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A Broken Promise in Texas: Race, the Death Penalty and the Duane Buck Case
Wednesday, September 1, 2010
By:John Payton & Ryan Haygood
FOLLOWING the release in 1980 of a groundbreaking study titled, "Legal Implications of Racially Disproportionate Incarceration Rates," Washington state officials asked themselves a hard question about why the state led the nation in the disproportionate incarceration of African Americans. Shortly afterward, the Legislature commissioned its own study of the effect of race in its criminal-justice system.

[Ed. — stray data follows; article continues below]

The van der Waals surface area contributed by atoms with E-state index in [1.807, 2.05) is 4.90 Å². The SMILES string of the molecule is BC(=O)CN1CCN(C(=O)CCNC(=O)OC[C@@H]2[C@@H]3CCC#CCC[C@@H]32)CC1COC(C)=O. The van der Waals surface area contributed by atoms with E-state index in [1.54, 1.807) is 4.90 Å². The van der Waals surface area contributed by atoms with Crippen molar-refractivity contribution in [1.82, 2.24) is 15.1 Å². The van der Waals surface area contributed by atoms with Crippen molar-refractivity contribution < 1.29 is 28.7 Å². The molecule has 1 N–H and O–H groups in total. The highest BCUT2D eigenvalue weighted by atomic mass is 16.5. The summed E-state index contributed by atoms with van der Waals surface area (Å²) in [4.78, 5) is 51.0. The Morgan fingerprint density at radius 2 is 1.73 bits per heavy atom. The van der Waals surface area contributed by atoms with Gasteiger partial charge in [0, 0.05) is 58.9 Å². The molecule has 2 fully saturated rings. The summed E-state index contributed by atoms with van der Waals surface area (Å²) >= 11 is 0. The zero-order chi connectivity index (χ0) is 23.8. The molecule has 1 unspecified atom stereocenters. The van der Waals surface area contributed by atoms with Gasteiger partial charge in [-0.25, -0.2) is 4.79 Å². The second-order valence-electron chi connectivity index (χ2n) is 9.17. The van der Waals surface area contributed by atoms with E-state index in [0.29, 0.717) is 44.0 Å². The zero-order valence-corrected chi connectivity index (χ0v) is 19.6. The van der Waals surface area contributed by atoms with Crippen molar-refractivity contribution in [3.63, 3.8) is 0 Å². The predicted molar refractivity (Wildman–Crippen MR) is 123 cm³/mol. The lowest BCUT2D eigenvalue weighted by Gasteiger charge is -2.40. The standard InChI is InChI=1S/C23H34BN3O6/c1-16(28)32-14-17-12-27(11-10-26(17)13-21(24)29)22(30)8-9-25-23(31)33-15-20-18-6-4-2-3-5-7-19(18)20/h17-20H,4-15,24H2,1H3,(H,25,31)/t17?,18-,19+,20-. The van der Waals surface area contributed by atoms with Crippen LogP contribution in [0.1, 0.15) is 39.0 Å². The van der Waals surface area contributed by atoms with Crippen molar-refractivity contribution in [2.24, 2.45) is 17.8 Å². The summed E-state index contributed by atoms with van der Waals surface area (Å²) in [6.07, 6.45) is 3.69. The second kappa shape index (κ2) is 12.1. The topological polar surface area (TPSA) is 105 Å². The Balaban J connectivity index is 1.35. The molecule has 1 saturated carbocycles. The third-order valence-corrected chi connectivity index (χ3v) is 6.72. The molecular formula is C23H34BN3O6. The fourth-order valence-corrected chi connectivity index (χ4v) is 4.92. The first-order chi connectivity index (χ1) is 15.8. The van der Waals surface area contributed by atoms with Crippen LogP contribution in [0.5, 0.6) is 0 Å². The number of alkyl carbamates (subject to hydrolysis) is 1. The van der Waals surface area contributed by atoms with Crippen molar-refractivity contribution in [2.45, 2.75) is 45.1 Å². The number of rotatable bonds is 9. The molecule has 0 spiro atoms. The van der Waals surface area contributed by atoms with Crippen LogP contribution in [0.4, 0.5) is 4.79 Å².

The answers were inconclusive, but the disparities were glaring. For the past three decades, citizens in Washington have continued to wrestle with the racial disparities in the state's criminal-justice system.
Next month, 11 judges of the 9th U.S. Circuit Court of Appeals will hear arguments in a case that challenges Washington's disproportionate denial of voting rights to racial minorities with felony convictions under the federal Voting Rights Act of 1965. The case sheds new light on the 1980 study and an opportunity to answer the question it raises.